Steamboat Springs City Council to consider temporary ban on pot clubs

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— Private marijuana clubs would be temporarily prohibited from opening in Steamboat Springs under an emergency moratorium to be presented to the City Council on Tuesday.

The emergency ordinance is in response to what Steamboat Springs Police Chief Joel Rae describes as a gray area in the language of Amendment 64, which was approved by Colorado voters in November and allows for the legal consumption of marijuana by adults 21 and older. The amendment also allows adults to grow as many as six plants and purchase cannabis at retail stores once the state has established a regulatory framework for such businesses.

But until those regulations are decided, some entrepreneurs in Colorado think Amendment 64 allows them to open private clubs where patrons can legally consume marijuana in the company of others.

The legality of a marijuana club was first tested Dec. 31. For $29.99, people could become a Club 64 member and consume pot with others at a Denver location. The Denver Post reported a club also opened in the small southern Colorado town of Del Norte before being quickly shuttered.

According to the Aspen Daily News, Aspen officials have received several inquiries about opening pot clubs there.

Kevin Fisher, owner of Rocky Mountain Remedies medical marijuana dispensary in Steamboat, said there were rumors in the local marijuana community that someone wanted to open a club in Steamboat.

To prevent such a club from opening, the Craig City Council recently passed an emergency ordinance prohibiting them.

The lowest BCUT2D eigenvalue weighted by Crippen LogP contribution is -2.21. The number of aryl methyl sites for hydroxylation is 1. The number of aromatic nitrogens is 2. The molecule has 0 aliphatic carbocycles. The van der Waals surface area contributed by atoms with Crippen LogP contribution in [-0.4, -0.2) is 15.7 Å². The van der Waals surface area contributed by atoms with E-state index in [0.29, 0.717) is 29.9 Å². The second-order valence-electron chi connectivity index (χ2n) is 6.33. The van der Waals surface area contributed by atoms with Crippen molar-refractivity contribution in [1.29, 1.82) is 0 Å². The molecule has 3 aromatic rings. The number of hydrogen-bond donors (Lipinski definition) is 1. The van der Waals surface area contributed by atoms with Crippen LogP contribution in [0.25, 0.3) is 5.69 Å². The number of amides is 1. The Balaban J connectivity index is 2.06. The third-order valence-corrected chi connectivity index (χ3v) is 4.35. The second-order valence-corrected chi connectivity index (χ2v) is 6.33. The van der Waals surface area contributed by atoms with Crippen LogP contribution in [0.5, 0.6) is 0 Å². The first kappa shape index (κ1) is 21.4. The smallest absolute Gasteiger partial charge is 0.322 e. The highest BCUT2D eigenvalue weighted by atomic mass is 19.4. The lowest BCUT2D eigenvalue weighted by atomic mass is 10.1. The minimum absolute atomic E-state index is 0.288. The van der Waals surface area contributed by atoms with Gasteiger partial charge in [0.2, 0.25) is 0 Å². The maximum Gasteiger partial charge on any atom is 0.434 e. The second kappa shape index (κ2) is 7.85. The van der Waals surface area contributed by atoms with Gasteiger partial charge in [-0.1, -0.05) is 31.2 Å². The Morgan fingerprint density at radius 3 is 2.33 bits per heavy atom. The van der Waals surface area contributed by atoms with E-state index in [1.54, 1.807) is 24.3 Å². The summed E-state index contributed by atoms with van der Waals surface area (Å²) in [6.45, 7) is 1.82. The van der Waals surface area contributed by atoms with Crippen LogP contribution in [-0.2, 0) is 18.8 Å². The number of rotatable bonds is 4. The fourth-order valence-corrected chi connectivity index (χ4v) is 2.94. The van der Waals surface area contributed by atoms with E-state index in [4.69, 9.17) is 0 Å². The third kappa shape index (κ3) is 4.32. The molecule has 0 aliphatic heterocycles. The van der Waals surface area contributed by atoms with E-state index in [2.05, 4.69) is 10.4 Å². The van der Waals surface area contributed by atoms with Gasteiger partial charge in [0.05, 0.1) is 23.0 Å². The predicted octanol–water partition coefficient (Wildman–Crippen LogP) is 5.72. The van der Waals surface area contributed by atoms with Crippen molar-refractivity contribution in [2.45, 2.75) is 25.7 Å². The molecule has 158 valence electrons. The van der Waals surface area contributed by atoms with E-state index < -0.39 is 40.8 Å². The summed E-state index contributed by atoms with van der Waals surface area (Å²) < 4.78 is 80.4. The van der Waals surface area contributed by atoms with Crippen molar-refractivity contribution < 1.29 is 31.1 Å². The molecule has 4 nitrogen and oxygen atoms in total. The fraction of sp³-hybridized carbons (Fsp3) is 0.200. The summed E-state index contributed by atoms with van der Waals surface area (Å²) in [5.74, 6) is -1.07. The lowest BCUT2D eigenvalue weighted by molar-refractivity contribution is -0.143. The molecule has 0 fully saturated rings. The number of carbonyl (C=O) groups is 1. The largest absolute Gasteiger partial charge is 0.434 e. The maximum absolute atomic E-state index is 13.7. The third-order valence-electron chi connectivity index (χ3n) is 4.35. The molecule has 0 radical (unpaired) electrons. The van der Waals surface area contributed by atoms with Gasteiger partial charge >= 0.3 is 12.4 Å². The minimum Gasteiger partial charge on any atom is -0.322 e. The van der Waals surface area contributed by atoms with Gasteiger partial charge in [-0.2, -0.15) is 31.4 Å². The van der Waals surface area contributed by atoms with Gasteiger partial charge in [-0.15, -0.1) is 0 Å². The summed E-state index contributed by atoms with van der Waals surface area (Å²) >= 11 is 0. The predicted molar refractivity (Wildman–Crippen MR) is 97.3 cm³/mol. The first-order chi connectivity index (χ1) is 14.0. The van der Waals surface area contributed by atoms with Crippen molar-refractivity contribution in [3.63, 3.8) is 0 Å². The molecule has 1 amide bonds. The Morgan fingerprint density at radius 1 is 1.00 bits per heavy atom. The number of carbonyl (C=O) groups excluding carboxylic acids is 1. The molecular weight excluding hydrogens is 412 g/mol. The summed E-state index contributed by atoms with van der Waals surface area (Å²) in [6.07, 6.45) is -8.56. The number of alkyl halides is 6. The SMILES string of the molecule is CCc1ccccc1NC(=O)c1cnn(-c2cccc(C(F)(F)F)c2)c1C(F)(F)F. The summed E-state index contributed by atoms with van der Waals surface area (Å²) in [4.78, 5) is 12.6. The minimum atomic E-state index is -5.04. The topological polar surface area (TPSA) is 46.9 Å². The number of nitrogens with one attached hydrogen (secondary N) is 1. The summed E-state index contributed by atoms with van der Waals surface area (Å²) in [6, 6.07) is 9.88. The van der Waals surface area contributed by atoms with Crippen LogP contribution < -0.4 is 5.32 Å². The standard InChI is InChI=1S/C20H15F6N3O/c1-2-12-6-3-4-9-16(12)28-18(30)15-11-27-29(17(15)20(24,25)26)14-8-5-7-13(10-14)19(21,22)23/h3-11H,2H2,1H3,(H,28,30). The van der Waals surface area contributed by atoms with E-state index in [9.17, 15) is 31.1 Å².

"It all stems from the private marijuana clubs popping up around the state," Rae said about Steamboat's proposed ordinance.

According to a city staff report in the City Council's agenda packet, private pot clubs create a gray area in that despite the provisions of Amendment 64, the state and the city of Steamboat have laws on the books that prohibit smoking in certain areas, including businesses. The emergency moratorium would be in effect for 90 days, but city staff indicated that it would have a more permanent ordinance to propose to council before the expiration of the temporary ban.

Fisher said he is not currently opposed to the emergency ordinance because he thinks the opening of private marijuana clubs could prompt federal officials to intervene.

"I'd hate to poke the tiger," Fisher said.

Rae said that at the end of March, the city will start the process of developing its own ordinance that would regulate marijuana businesses, including private clubs. The city has until Oct. 1 to put its local controls in place.

To reach Matt Stensland, call 970-871-4247 or email mstensland@SteamboatToday.com

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